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Author: Adam Goldstein

Benaiah Anderson enjoying season as Shakespeare Festival’s first weapons keeper

“Benaiah Anderson joined the CSF in 2008 with a recommendation from award-winning fight coordinator and CSF troupe member Geoffrey Kent; the pair had worked together coordinating fight choreography and stage weapons for theater companies across the metro area. What’s more, Anderson connected with local sword maker Dennis Graves, manager of Boulder-based No Quarter Arms company, who has been fabricating weapons since the 1960s. It all gave Anderson a valuable set of skills as an actor looking to find his niche.”

Benaiah Anderson‘s parents knew they could no longer shield their son as soon as they guided their car into the driveway of their new home.

They were a conservative pair, and they’d done their best to dissuade their young son’s budding interest in old-fashioned weaponry. But the family’s move to a new town quickly proved that the boy wasn’t going to be put off from his fascination with handcrafted swords, daggers and other vintage arms.

“As we pulled into the driveway, our neighbor was spray-painting 20 rubber-band guns,” recalled Anderson, who is wrapping up his debut year as the Colorado Shakespeare Festival’s first official armorer. “I’ve been making swords and spray-painting them silver since I was a little kid.”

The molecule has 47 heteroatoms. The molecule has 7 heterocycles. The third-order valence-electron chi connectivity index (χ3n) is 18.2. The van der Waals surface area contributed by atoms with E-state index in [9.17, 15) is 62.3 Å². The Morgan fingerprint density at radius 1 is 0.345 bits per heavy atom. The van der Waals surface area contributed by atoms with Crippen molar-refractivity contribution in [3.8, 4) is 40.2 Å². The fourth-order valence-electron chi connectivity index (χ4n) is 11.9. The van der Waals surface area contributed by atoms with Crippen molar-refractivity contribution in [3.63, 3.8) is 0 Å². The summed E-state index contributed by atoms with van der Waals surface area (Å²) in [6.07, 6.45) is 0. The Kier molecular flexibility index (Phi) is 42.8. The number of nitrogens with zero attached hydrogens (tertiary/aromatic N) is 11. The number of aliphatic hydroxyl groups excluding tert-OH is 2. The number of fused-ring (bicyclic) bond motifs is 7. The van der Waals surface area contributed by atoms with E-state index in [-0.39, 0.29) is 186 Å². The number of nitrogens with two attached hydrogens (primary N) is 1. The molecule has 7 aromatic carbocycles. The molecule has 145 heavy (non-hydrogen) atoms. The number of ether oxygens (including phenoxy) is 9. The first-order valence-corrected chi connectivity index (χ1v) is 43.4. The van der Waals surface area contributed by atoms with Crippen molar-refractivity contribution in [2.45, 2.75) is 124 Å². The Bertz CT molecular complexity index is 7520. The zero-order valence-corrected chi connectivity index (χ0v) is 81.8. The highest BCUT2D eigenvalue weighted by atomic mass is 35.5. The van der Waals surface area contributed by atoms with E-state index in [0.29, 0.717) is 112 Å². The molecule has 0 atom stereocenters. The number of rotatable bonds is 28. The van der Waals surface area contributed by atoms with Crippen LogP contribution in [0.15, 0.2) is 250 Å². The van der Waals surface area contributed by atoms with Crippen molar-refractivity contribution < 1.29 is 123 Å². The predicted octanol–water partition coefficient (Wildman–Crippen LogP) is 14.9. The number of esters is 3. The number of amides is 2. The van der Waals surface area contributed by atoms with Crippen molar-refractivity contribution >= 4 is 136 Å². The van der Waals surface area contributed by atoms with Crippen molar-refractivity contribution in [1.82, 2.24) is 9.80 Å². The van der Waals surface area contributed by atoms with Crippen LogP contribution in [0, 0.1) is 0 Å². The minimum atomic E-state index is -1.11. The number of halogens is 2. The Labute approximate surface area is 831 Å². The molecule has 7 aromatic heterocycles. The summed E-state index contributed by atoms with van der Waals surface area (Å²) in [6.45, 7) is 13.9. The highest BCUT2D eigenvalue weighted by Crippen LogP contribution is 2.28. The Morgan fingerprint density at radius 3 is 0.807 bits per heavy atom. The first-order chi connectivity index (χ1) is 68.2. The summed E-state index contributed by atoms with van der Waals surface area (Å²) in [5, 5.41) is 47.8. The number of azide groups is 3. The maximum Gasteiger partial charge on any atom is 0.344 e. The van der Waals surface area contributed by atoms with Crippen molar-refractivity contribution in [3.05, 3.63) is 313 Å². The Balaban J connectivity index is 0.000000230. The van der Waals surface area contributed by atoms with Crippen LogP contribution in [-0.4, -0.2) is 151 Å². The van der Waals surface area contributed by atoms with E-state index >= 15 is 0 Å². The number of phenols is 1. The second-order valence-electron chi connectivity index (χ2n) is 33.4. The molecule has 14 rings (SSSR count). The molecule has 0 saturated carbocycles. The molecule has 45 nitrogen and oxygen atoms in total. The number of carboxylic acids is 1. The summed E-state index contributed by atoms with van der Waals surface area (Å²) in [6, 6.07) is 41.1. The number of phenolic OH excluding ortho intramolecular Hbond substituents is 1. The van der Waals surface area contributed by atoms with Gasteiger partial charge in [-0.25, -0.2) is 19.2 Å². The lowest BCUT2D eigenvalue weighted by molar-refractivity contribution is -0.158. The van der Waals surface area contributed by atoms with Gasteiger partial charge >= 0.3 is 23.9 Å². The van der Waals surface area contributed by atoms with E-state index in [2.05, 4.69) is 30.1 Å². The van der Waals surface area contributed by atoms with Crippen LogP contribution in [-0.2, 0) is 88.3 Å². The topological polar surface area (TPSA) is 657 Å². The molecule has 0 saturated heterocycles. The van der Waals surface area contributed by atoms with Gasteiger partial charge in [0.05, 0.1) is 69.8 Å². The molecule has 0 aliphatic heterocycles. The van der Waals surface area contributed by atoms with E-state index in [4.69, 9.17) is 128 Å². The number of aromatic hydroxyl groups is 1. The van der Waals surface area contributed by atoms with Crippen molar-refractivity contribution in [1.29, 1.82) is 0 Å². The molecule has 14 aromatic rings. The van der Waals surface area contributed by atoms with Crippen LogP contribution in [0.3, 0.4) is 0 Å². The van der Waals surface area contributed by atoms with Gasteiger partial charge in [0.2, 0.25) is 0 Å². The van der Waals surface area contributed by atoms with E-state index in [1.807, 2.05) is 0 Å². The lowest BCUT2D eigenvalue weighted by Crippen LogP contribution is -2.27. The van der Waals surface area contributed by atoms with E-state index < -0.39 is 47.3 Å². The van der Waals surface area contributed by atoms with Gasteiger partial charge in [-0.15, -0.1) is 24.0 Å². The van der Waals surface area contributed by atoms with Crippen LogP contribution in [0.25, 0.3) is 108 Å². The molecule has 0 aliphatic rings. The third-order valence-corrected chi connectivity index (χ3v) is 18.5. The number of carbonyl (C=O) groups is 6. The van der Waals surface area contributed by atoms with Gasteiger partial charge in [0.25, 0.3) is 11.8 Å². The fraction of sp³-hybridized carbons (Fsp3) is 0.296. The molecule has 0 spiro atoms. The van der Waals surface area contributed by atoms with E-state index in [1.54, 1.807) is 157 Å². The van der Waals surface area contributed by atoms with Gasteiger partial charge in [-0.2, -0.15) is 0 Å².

That interest would stick with Anderson as he studied theater at Kansas State University and moved on to a role as an up-and-coming actor in the Colorado theater scene. It also helped secure him a recurring spot in the CSF’s ensemble for the past eight seasons.

Anderson joined the CSF in 2008 with a recommendation from award-winning fight coordinator and CSF troupe member Geoffrey Kent; the pair had worked together coordinating fight choreography and stage weapons for theater companies across the metro area. What’s more, Anderson connected with local sword maker Dennis Graves, manager of Boulder-based No Quarter Arms company, who has been fabricating weapons since the 1960s.

It all gave Anderson a valuable set of skills as an actor looking to find his niche.

“By graduation, I had a ton of experience helping actors fall down, get choked and fight. I was assisting Geoffrey Kent with classes every chance I could,” Anderson said. “I had made a secondary career out of making swords for actors, western martial artists and a few collectors.”

Since joining the CSF in 2008, Anderson has worn multiple dramatic hats for the organization. In addition to his work as an actor in Shakespearean standards and related works, Anderson has worked with Kent to help out with the festival’s unique combat and weapon demands.

But his role expanded in a very significant way this season, as he took on the formal title of CSF staff armorer. Most Shakespeare festivals employ dialect coaches and costume experts well versed in Elizabethan fashions, but a specialized armorer role is relatively novel.

So far, the move has worked well: In a 2015 season that included combat-heavy titles such as “Othello” and “Henry VI Part I,” as well as the martial-themed “Henry V,” Anderson took up a role designed to bring a new level of verisimilitude and ease to the combat side of the CSF. Read Adam Goldstein’s full feature about Benaiah Anderson in the Daily Camera.

(Photo credit: Jennifer Koskinen)

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